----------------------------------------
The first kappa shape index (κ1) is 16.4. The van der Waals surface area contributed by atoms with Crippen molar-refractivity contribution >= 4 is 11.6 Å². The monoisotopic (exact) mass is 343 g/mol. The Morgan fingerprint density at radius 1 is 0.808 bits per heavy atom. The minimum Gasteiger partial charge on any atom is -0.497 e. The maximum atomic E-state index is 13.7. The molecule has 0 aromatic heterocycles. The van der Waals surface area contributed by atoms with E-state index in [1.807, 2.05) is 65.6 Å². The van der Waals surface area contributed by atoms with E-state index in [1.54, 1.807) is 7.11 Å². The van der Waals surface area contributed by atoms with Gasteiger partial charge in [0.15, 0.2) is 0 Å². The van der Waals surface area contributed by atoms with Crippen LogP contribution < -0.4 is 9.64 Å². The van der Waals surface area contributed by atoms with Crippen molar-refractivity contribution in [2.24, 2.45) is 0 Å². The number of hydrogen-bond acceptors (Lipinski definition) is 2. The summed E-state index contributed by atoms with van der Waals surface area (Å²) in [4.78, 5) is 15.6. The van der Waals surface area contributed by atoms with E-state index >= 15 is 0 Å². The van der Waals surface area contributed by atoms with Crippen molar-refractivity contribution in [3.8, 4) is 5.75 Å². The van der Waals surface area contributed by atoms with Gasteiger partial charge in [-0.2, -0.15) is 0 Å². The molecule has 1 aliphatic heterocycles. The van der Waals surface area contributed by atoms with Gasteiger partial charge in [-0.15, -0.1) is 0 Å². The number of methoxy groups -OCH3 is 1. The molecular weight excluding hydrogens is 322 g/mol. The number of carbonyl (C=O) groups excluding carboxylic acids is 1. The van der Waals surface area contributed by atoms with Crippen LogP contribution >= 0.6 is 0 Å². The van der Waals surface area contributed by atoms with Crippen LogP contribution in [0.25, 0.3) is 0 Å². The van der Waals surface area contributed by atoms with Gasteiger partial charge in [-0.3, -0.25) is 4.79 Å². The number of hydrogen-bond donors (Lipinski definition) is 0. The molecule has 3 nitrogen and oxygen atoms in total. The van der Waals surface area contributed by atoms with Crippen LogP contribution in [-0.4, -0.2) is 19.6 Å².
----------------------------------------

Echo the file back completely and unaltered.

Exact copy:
The first kappa shape index (κ1) is 16.4. The van der Waals surface area contributed by atoms with Crippen molar-refractivity contribution >= 4 is 11.6 Å². The monoisotopic (exact) mass is 343 g/mol. The Morgan fingerprint density at radius 1 is 0.808 bits per heavy atom. The minimum Gasteiger partial charge on any atom is -0.497 e. The maximum atomic E-state index is 13.7. The molecule has 0 aromatic heterocycles. The van der Waals surface area contributed by atoms with E-state index in [1.807, 2.05) is 65.6 Å². The van der Waals surface area contributed by atoms with E-state index in [1.54, 1.807) is 7.11 Å². The van der Waals surface area contributed by atoms with Gasteiger partial charge in [0.15, 0.2) is 0 Å². The van der Waals surface area contributed by atoms with Crippen LogP contribution < -0.4 is 9.64 Å². The van der Waals surface area contributed by atoms with Crippen molar-refractivity contribution in [2.24, 2.45) is 0 Å². The number of hydrogen-bond acceptors (Lipinski definition) is 2. The summed E-state index contributed by atoms with van der Waals surface area (Å²) in [4.78, 5) is 15.6. The van der Waals surface area contributed by atoms with E-state index >= 15 is 0 Å². The van der Waals surface area contributed by atoms with Crippen molar-refractivity contribution in [3.8, 4) is 5.75 Å². The van der Waals surface area contributed by atoms with Gasteiger partial charge in [-0.2, -0.15) is 0 Å². The molecule has 1 aliphatic heterocycles. The van der Waals surface area contributed by atoms with Gasteiger partial charge in [-0.15, -0.1) is 0 Å². The number of methoxy groups -OCH3 is 1. The molecular weight excluding hydrogens is 322 g/mol. The number of carbonyl (C=O) groups excluding carboxylic acids is 1. The van der Waals surface area contributed by atoms with Crippen LogP contribution >= 0.6 is 0 Å². The van der Waals surface area contributed by atoms with Crippen LogP contribution in [0.25, 0.3) is 0 Å². The van der Waals surface area contributed by atoms with Gasteiger partial charge in [-0.3, -0.25) is 4.79 Å². The number of hydrogen-bond donors (Lipinski definition) is 0. The molecule has 3 nitrogen and oxygen atoms in total. The van der Waals surface area contributed by atoms with Crippen LogP contribution in [-0.4, -0.2) is 19.6 Å².